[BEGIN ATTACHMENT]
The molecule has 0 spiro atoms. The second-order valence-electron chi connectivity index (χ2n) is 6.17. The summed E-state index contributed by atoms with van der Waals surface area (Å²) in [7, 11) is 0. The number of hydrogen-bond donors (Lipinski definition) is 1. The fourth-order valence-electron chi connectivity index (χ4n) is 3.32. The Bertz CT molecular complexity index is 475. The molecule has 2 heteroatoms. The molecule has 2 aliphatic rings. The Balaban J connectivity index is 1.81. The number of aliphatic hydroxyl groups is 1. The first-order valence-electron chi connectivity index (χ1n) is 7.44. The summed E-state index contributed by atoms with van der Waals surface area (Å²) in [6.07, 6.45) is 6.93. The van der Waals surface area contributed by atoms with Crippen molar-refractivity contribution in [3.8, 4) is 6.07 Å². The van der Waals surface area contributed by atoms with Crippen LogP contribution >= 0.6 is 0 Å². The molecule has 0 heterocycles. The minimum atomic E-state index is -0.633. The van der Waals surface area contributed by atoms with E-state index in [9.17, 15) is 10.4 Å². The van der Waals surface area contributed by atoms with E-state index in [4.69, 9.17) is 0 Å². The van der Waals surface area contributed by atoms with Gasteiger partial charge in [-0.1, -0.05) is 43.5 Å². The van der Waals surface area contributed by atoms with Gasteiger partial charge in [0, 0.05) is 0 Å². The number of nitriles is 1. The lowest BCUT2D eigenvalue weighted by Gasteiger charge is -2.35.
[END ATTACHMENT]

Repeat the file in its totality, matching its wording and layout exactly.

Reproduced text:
The molecule has 0 spiro atoms. The second-order valence-electron chi connectivity index (χ2n) is 6.17. The summed E-state index contributed by atoms with van der Waals surface area (Å²) in [7, 11) is 0. The number of hydrogen-bond donors (Lipinski definition) is 1. The fourth-order valence-electron chi connectivity index (χ4n) is 3.32. The Bertz CT molecular complexity index is 475. The molecule has 2 heteroatoms. The molecule has 2 aliphatic rings. The Balaban J connectivity index is 1.81. The number of aliphatic hydroxyl groups is 1. The first-order valence-electron chi connectivity index (χ1n) is 7.44. The summed E-state index contributed by atoms with van der Waals surface area (Å²) in [6.07, 6.45) is 6.93. The van der Waals surface area contributed by atoms with Crippen molar-refractivity contribution in [3.8, 4) is 6.07 Å². The van der Waals surface area contributed by atoms with Crippen LogP contribution >= 0.6 is 0 Å². The molecule has 0 heterocycles. The minimum atomic E-state index is -0.633. The van der Waals surface area contributed by atoms with E-state index in [9.17, 15) is 10.4 Å². The van der Waals surface area contributed by atoms with E-state index in [4.69, 9.17) is 0 Å². The van der Waals surface area contributed by atoms with Gasteiger partial charge in [-0.1, -0.05) is 43.5 Å². The van der Waals surface area contributed by atoms with Gasteiger partial charge in [0, 0.05) is 0 Å². The number of nitriles is 1. The lowest BCUT2D eigenvalue weighted by Gasteiger charge is -2.35.